The Kennedy family is as close to royalty as the United States has ever had. Glimpses inside the Kennedy compound in Massachusetts have fascinated outsiders for decades, as have other opportunities to experience a bit of Camelot firsthand.
The Kennedy family remains ever-present in American politics and popular culture, with members continuing to make names for themselves in the best and worst of ways. As a family rife with dark secrets, the Kennedys have also seen their share of tragedies. Maybe that's why there remains such a pervasive mythos around the name, the people, and their presence in the world.
Even where the Kennedys live and have lived has an allure that lingers, and the places they have called home, mainly on the East Coast, are worthy of US royalty.
John and Jackie Kennedy purchased more than 160 acres of land near Middleburg, VA, and built a home they named Wexford. Initially it was called Atoka; the new moniker honored the Kennedy family's Irish heritage.
Jackie Kennedy designed the house at Wexford, inspired by her upbringing riding horses in the countryside. She reportedly tore pictures out of magazines such as Maison & Jardin and Better Homes & Gardens as she sketched what she wanted and consulted with architect Keith Williams. Wexford was completed in June 1963 and featured four (or five) bedrooms with four-and-a-half (or five-and-a-half) bathrooms.
John Kennedy, who reportedly never felt comfortable there, only visited Wexford three times before he passed in November 1963.
Jackie Kennedy sold the property in 1964. Ronald Reagan later rented Wexford and stayed there in his build-up to entering the Oval Office. Wexford has changed hands several times over the years, selling for just under $3 million in 2017.
John and Jackie Kennedy moved into Hickory Hill mansion in McLean, VA, in 1955. They only stayed for a brief time. While living there, Jackie Kennedy gave birth to a stillborn daughter and John experienced health problems. The couple came to associate the site with those challenges and events and decided to return to Georgetown, where they had previously been living. They sold Hickory Hill to John Kennedy's parents, Joseph and Rose Kennedy, who then rented it to John's younger brother and sister-in-law, Robert and Ethel Kennedy.
Robert and Ethel used Hickory Hill as their family home, and it took on the same homey feel as the Kennedy compound in nearby Hyannis Port. According to Ethel Kennedy, Hickory Hill had "a great view, particularly in a snowstorm." With John F. Kennedy as president and Robert F. Kennedy serving as attorney general, the home was considered "the most spirited social center in Washington." Arthur Schlesinger Jr. recalled a meal at the home:
One night at a dinner, with thirty guests crowded into a small dining room, Ethel, who serenely said grace before every meal, finished with the codicil: "And please, dear God, make Bobby buy me a bigger dining room table." Soon there was a bigger table, in time a new wing, and the parties expanded accordingly.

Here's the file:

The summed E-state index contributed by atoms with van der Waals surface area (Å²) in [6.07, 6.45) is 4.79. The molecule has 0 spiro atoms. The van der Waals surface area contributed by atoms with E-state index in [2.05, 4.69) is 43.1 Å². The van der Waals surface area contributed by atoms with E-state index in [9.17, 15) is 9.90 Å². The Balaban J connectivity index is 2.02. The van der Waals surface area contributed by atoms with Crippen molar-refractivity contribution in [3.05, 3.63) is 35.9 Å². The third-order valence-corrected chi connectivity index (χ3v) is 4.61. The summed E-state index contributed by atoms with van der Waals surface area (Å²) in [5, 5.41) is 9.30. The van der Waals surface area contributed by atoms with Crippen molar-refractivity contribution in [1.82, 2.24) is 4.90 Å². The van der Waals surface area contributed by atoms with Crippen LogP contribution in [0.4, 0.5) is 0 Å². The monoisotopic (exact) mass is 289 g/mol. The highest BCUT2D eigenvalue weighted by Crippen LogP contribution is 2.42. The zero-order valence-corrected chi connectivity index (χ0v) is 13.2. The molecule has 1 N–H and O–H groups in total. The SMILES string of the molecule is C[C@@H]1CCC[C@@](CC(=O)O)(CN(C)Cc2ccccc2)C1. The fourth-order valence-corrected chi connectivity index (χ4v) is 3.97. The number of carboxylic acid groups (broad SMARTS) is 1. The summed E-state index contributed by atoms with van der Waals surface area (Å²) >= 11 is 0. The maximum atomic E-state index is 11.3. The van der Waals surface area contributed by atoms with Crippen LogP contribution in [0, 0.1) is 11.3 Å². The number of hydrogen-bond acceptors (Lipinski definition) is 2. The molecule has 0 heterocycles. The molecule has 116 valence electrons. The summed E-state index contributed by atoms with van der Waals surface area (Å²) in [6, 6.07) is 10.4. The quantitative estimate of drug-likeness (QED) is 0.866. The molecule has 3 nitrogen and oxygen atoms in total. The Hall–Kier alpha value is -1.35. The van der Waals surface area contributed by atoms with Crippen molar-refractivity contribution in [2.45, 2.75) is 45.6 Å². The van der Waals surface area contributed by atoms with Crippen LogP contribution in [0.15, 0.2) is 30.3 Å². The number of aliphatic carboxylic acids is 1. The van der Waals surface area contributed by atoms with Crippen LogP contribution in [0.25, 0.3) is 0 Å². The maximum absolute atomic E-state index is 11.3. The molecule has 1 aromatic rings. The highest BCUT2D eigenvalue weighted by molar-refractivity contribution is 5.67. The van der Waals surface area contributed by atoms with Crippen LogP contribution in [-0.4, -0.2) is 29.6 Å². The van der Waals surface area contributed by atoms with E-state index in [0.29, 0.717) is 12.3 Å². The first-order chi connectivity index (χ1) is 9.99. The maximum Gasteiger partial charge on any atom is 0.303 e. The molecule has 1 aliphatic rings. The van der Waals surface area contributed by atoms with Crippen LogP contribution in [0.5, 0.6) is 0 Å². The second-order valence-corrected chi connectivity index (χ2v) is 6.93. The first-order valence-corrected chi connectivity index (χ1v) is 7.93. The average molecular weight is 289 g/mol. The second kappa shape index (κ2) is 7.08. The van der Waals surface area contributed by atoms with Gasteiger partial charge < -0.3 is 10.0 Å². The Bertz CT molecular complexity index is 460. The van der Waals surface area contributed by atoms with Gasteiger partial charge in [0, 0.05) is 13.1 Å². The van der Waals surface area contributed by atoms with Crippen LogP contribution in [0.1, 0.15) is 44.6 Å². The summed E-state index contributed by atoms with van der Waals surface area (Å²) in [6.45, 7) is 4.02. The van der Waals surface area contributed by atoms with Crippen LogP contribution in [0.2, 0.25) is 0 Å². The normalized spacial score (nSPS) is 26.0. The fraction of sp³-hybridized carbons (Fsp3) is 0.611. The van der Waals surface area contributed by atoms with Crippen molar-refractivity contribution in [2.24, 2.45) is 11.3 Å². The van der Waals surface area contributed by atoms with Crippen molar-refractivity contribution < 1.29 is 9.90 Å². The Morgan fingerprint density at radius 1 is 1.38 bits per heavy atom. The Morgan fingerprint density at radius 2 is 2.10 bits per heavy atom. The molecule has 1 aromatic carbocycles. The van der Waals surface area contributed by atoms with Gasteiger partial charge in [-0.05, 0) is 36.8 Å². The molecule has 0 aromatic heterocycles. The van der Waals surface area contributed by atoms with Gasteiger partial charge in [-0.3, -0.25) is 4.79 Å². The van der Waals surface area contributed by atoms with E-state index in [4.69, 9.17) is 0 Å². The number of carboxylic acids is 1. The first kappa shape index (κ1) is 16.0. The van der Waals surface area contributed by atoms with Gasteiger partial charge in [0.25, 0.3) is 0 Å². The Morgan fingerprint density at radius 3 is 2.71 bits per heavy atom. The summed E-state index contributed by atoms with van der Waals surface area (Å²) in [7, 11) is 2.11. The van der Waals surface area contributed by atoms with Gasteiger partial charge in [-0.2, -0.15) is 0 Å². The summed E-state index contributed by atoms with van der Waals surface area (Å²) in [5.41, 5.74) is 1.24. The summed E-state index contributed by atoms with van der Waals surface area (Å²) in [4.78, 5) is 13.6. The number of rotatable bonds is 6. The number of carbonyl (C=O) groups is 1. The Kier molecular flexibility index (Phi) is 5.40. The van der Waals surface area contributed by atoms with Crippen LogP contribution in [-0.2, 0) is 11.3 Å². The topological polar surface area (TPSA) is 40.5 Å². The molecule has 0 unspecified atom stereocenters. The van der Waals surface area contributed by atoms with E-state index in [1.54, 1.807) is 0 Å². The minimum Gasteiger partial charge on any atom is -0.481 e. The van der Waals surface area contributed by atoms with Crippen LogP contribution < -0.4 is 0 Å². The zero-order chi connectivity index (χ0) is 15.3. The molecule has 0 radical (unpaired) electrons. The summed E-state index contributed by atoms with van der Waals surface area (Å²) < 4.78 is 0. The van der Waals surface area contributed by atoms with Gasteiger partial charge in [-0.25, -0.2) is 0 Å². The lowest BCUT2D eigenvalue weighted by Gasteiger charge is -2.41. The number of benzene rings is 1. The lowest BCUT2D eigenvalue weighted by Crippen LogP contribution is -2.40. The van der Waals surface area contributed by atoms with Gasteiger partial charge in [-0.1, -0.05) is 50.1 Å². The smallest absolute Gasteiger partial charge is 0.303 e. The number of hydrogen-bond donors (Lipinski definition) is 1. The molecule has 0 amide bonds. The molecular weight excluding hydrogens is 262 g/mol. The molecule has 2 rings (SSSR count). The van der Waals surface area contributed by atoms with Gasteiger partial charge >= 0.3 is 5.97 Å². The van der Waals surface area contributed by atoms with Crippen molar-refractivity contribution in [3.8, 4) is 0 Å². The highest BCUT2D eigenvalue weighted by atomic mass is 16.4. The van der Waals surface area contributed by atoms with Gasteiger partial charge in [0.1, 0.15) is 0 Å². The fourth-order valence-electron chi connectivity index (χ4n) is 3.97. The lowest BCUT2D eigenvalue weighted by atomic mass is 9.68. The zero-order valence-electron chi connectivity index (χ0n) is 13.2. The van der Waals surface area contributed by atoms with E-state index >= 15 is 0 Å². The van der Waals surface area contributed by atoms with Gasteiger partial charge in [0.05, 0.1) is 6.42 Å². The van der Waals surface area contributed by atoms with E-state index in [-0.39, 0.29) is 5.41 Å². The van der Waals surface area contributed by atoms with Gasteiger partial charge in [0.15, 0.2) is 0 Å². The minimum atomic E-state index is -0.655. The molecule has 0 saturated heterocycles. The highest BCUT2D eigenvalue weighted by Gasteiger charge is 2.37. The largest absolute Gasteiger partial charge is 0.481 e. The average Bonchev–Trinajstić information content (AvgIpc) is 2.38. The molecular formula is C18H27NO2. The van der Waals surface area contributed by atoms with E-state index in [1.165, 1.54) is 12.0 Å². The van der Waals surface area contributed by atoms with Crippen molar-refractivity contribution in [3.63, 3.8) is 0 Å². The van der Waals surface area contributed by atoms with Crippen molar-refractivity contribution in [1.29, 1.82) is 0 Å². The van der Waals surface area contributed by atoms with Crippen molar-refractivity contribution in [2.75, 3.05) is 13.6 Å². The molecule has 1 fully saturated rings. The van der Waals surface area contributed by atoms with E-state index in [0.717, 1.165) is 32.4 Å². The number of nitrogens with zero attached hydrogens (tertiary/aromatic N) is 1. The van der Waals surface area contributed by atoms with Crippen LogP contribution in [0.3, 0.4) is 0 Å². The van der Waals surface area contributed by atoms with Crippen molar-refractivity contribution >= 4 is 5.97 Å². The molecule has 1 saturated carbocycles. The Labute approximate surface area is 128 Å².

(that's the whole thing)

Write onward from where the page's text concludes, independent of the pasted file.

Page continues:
The Kennedys hosted numerous expected and unexpected guests, all "made welcome" by the staff, children, and even the family dogs. Writer George Plimpton remembered playing catch with the competitive Kennedys while John Glenn recalled the "thousand and one questions" he was asked by kids and adults alike about his time in space.
Ethel Kennedy continued to live at Hickory Hill until 2003.
Numerous members of the Kennedy family continue to live and visit Hyannis Port, MA. From Patrick and Amy Kennedy's remodeled cottage to Ethel Kennedy's continued presence in the area, the Kennedys are almost synonymous with Hyannis Port. Ted Kennedy Jr. owns one of the houses on the site as well.
Former designer Robert Luddington recalled the relative simplicity both Rose and Jackie Kennedy preferred, something he put to use when he decorated the summer home at Hyannis Port for the former. In his musings about growing up at Hyannis Port, Robert F. Kennedy described everything from snorkeling to netting in the waters with his cousins as they listened to the "thwuck, thwuck, thwuck each Friday afternoon [that] summoned everyone to assemble for the landing of my father’s and Uncle Jack’s green-and-white Marine Corps helicopters on the big lawn between Grandpa’s house and the ocean."
According to Luddington, Hyannis Port remains "A symbol of the Kennedys because so much happened there, especially during the presidential years with different people coming there for conferences or ambassadors visiting heads of state."
Robert F. Kennedy Jr., a lawyer and environmental activist, offered insights into what it was like to spend time at Hyannis Port as a young boy but, as an adult, he opted for the beaches of Malibu. In 2017, Kennedy and his third wife, actor Cheryl Hines, listed their Point Dume home for $6.45 million.
The 3,000-square-foot house was located behind fences and gates with a pool house, guest houses, wine shed, and two-story treehouse on the grounds. There was also a swimming pool, spa, fireplaces, and built-in bookshelves in the living room, alongside four bedrooms and three bathrooms.
Before purchasing the home with Hines in 2014, Kennedy lived in Bedford, NY.